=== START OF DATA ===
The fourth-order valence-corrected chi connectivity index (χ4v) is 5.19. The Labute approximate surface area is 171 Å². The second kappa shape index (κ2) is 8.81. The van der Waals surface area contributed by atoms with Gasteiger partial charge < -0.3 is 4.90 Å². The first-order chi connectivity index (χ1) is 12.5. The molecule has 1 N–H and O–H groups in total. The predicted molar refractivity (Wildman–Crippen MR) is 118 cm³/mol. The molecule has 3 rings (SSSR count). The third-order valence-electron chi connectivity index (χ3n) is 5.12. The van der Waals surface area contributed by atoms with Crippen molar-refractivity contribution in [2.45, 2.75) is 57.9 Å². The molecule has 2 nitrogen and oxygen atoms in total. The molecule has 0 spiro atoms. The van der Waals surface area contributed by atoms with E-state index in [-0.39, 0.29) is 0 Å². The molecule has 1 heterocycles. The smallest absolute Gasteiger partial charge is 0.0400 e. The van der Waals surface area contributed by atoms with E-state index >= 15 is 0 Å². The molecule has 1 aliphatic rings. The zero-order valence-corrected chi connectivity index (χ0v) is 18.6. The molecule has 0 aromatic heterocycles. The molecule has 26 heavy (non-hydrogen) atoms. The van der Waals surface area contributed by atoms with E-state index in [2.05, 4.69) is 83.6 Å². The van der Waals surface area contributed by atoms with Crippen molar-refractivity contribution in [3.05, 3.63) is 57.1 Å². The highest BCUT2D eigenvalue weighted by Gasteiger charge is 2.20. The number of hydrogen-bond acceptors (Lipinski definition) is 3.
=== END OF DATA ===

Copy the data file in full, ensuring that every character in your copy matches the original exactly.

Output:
The fourth-order valence-corrected chi connectivity index (χ4v) is 5.19. The Labute approximate surface area is 171 Å². The second kappa shape index (κ2) is 8.81. The van der Waals surface area contributed by atoms with Gasteiger partial charge < -0.3 is 4.90 Å². The first-order chi connectivity index (χ1) is 12.5. The molecule has 1 N–H and O–H groups in total. The predicted molar refractivity (Wildman–Crippen MR) is 118 cm³/mol. The molecule has 3 rings (SSSR count). The third-order valence-electron chi connectivity index (χ3n) is 5.12. The van der Waals surface area contributed by atoms with Crippen molar-refractivity contribution in [2.45, 2.75) is 57.9 Å². The molecule has 2 nitrogen and oxygen atoms in total. The molecule has 0 spiro atoms. The van der Waals surface area contributed by atoms with E-state index in [-0.39, 0.29) is 0 Å². The molecule has 1 heterocycles. The smallest absolute Gasteiger partial charge is 0.0400 e. The van der Waals surface area contributed by atoms with E-state index >= 15 is 0 Å². The molecule has 1 aliphatic rings. The zero-order valence-corrected chi connectivity index (χ0v) is 18.6. The molecule has 0 aromatic heterocycles. The molecule has 26 heavy (non-hydrogen) atoms. The van der Waals surface area contributed by atoms with E-state index in [2.05, 4.69) is 83.6 Å². The van der Waals surface area contributed by atoms with Crippen molar-refractivity contribution in [3.05, 3.63) is 57.1 Å². The highest BCUT2D eigenvalue weighted by Gasteiger charge is 2.20. The number of hydrogen-bond acceptors (Lipinski definition) is 3.